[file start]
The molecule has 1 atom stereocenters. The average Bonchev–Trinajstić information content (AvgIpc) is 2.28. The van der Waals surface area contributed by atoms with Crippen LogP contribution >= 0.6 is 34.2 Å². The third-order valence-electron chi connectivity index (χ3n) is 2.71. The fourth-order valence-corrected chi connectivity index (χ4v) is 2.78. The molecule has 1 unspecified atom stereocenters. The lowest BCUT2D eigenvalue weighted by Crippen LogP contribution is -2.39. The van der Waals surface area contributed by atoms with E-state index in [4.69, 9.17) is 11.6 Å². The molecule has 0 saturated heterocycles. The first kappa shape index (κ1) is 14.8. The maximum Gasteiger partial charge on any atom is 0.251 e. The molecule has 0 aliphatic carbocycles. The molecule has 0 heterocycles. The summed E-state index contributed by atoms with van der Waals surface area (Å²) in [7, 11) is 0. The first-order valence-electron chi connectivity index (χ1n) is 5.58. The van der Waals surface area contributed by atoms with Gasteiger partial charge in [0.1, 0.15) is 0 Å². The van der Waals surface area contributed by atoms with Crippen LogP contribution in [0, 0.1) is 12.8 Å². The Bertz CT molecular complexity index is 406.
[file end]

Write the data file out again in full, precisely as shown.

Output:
The molecule has 1 atom stereocenters. The average Bonchev–Trinajstić information content (AvgIpc) is 2.28. The van der Waals surface area contributed by atoms with Crippen LogP contribution >= 0.6 is 34.2 Å². The third-order valence-electron chi connectivity index (χ3n) is 2.71. The fourth-order valence-corrected chi connectivity index (χ4v) is 2.78. The molecule has 1 unspecified atom stereocenters. The lowest BCUT2D eigenvalue weighted by Crippen LogP contribution is -2.39. The van der Waals surface area contributed by atoms with E-state index in [4.69, 9.17) is 11.6 Å². The molecule has 0 saturated heterocycles. The first kappa shape index (κ1) is 14.8. The maximum Gasteiger partial charge on any atom is 0.251 e. The molecule has 0 aliphatic carbocycles. The molecule has 0 heterocycles. The summed E-state index contributed by atoms with van der Waals surface area (Å²) in [7, 11) is 0. The first-order valence-electron chi connectivity index (χ1n) is 5.58. The van der Waals surface area contributed by atoms with Gasteiger partial charge in [0.1, 0.15) is 0 Å². The van der Waals surface area contributed by atoms with Crippen LogP contribution in [0, 0.1) is 12.8 Å². The Bertz CT molecular complexity index is 406.